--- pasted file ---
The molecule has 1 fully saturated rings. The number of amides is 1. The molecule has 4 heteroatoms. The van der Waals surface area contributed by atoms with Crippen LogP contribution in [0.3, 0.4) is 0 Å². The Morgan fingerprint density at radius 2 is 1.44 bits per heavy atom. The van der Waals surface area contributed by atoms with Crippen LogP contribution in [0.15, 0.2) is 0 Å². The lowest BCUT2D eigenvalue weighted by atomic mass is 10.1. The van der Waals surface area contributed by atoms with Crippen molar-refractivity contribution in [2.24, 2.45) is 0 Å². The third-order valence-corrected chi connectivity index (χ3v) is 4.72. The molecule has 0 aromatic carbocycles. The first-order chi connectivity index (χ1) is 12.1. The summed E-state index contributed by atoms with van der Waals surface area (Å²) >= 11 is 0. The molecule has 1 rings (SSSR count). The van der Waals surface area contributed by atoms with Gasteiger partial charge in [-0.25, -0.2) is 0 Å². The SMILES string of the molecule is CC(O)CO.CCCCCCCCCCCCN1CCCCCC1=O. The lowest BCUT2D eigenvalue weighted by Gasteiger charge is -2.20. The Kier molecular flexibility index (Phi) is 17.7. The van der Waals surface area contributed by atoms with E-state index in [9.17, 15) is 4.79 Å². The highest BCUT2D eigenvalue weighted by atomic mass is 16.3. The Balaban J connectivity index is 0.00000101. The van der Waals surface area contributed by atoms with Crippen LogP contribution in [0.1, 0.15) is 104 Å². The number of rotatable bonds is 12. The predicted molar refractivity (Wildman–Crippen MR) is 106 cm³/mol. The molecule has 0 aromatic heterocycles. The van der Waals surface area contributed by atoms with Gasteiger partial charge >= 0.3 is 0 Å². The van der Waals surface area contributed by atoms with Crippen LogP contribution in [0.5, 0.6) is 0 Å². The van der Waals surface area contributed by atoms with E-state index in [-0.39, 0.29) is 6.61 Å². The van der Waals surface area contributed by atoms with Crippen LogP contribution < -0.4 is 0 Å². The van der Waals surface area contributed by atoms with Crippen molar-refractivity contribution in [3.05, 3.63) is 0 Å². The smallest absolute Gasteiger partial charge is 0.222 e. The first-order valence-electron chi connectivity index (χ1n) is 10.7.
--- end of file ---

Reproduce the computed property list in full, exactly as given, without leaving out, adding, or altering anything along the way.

The molecule has 1 fully saturated rings. The number of amides is 1. The molecule has 4 heteroatoms. The van der Waals surface area contributed by atoms with Crippen LogP contribution in [0.3, 0.4) is 0 Å². The Morgan fingerprint density at radius 2 is 1.44 bits per heavy atom. The van der Waals surface area contributed by atoms with Crippen LogP contribution in [0.15, 0.2) is 0 Å². The lowest BCUT2D eigenvalue weighted by atomic mass is 10.1. The van der Waals surface area contributed by atoms with Crippen molar-refractivity contribution in [2.24, 2.45) is 0 Å². The third-order valence-corrected chi connectivity index (χ3v) is 4.72. The molecule has 0 aromatic carbocycles. The first-order chi connectivity index (χ1) is 12.1. The summed E-state index contributed by atoms with van der Waals surface area (Å²) >= 11 is 0. The molecule has 1 rings (SSSR count). The van der Waals surface area contributed by atoms with Gasteiger partial charge in [-0.25, -0.2) is 0 Å². The SMILES string of the molecule is CC(O)CO.CCCCCCCCCCCCN1CCCCCC1=O. The lowest BCUT2D eigenvalue weighted by Gasteiger charge is -2.20. The Kier molecular flexibility index (Phi) is 17.7. The van der Waals surface area contributed by atoms with E-state index in [9.17, 15) is 4.79 Å². The highest BCUT2D eigenvalue weighted by atomic mass is 16.3. The Balaban J connectivity index is 0.00000101. The van der Waals surface area contributed by atoms with Crippen LogP contribution in [0.1, 0.15) is 104 Å². The number of rotatable bonds is 12. The predicted molar refractivity (Wildman–Crippen MR) is 106 cm³/mol. The molecule has 0 aromatic heterocycles. The van der Waals surface area contributed by atoms with Gasteiger partial charge >= 0.3 is 0 Å². The van der Waals surface area contributed by atoms with Crippen LogP contribution in [0.5, 0.6) is 0 Å². The van der Waals surface area contributed by atoms with E-state index in [-0.39, 0.29) is 6.61 Å². The van der Waals surface area contributed by atoms with Crippen LogP contribution < -0.4 is 0 Å². The van der Waals surface area contributed by atoms with Crippen molar-refractivity contribution in [3.05, 3.63) is 0 Å². The smallest absolute Gasteiger partial charge is 0.222 e. The first-order valence-electron chi connectivity index (χ1n) is 10.7.